Despite latest injury, Pavano's time with Twins helped redefine image
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Shut down for the season due to a bruised right humerus bone, it's entirely possible Carl Pavano has pitched his last game in a Minnesota Twins uniform. The 36-year-old right-hander is set to become a free agent this offseason and he hasn't touched 90 on a radar gun since September of 2011.
But if Pavano is indeed done in Minnesota, he will certainly leave Minneapolis wearing a different label than the one he wore after leaving New York four seasons ago.
Between 2005 and 2008 -- after signing a four-year, $39 million deal with the Yankees -- Pavano pitched only 145 2/3 innings, posting a 5.00 ERA with 23 home runs allowed. His list of serious ailments included shoulder, back and elbow injuries, and two different surgeries.
To this day, many New York media members speak ill of Pavano's attitude, willingness to take the ball and fragile nature.
Despite another season coming to an end prematurely due to injury, Pavano's reputation is -- or at least should be -- much different four years later.
In an effort to rebuild his stock, Pavano signed a one-year, $1.5 million deal with the Cleveland Indians as a 33-year-old in 2009. Between Cleveland and Minnesota that season, Pavano wound up pitching 199 1/3 regular-season innings. He went on to pitch 221 innings in 2010 and 222 in 2011.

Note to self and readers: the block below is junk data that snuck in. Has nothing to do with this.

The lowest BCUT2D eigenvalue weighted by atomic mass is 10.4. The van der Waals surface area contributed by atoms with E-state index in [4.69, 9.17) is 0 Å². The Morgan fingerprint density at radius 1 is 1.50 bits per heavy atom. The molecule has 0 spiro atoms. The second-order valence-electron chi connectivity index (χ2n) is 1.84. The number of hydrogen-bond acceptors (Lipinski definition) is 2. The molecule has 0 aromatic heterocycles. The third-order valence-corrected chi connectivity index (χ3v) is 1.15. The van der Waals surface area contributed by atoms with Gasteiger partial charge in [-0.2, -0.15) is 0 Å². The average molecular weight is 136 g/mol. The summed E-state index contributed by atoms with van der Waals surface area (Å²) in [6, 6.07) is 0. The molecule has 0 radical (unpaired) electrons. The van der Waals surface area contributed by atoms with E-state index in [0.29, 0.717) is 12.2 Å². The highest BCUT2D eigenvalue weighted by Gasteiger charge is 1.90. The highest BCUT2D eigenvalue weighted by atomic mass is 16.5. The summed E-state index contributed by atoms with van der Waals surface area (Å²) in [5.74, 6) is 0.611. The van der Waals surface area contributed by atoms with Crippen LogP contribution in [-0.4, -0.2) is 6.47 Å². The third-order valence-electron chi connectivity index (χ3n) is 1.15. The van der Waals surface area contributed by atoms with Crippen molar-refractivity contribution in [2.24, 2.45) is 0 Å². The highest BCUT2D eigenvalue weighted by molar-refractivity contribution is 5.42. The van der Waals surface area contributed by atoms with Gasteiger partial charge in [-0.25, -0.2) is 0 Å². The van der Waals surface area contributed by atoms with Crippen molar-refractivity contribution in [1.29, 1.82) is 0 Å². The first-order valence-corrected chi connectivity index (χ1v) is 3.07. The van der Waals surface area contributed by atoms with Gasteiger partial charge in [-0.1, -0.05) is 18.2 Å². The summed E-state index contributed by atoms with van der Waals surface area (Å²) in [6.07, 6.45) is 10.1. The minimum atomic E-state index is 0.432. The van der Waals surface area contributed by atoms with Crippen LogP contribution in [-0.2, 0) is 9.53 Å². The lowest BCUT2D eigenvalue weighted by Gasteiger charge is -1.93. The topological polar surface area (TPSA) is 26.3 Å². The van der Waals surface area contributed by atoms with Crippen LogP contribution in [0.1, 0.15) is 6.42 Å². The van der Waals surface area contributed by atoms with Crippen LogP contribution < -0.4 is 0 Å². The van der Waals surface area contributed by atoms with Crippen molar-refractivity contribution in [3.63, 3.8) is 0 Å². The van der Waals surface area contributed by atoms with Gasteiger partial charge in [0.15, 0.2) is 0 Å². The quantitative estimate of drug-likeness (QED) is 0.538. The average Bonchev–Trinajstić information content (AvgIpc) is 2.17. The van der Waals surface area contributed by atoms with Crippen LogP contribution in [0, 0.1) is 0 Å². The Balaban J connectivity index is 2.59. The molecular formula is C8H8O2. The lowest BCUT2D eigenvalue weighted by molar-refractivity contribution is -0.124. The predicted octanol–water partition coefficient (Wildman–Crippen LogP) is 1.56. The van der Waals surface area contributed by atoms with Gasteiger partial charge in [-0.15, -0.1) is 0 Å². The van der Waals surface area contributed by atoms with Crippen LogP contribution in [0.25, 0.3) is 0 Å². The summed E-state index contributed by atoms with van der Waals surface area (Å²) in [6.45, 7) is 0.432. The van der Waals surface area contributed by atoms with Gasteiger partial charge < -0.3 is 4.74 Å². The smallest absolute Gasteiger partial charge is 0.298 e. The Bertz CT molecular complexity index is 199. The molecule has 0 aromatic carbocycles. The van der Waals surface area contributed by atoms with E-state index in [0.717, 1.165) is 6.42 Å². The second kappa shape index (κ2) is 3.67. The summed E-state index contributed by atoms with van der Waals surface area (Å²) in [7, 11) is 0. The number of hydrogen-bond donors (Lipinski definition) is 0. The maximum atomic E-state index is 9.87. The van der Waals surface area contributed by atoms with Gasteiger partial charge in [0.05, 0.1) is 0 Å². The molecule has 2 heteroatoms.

Over that three-year stretch from 2009 to 2011, only 11 pitchers logged more innings than Pavano, and the list represents some good company -- Roy Halladay, Felix Hernandez, Justin Verlander, CC Sabathia, Dan Haren, Cliff Lee, James Shields, Jered Weaver, Chris Carpenter, Matt Cain and Tim Lincecum.
Pavano also attempted to pitch with an 86-mph fastball and a dead throwing shoulder for nearly three months this year, including spring training.
Behind the scenes, Pavano's teammates rave about his leadership and ability and willingness to pass down knowledge. Scott Diamond credits Pavano heavily for helping him pitch deep into games regularly.
Should three years of logging innings define Pavano's entire career? Probably not.
But four years ago Pavano was labeled as "fragile." Now, most would likely lean toward calling him a bulldog.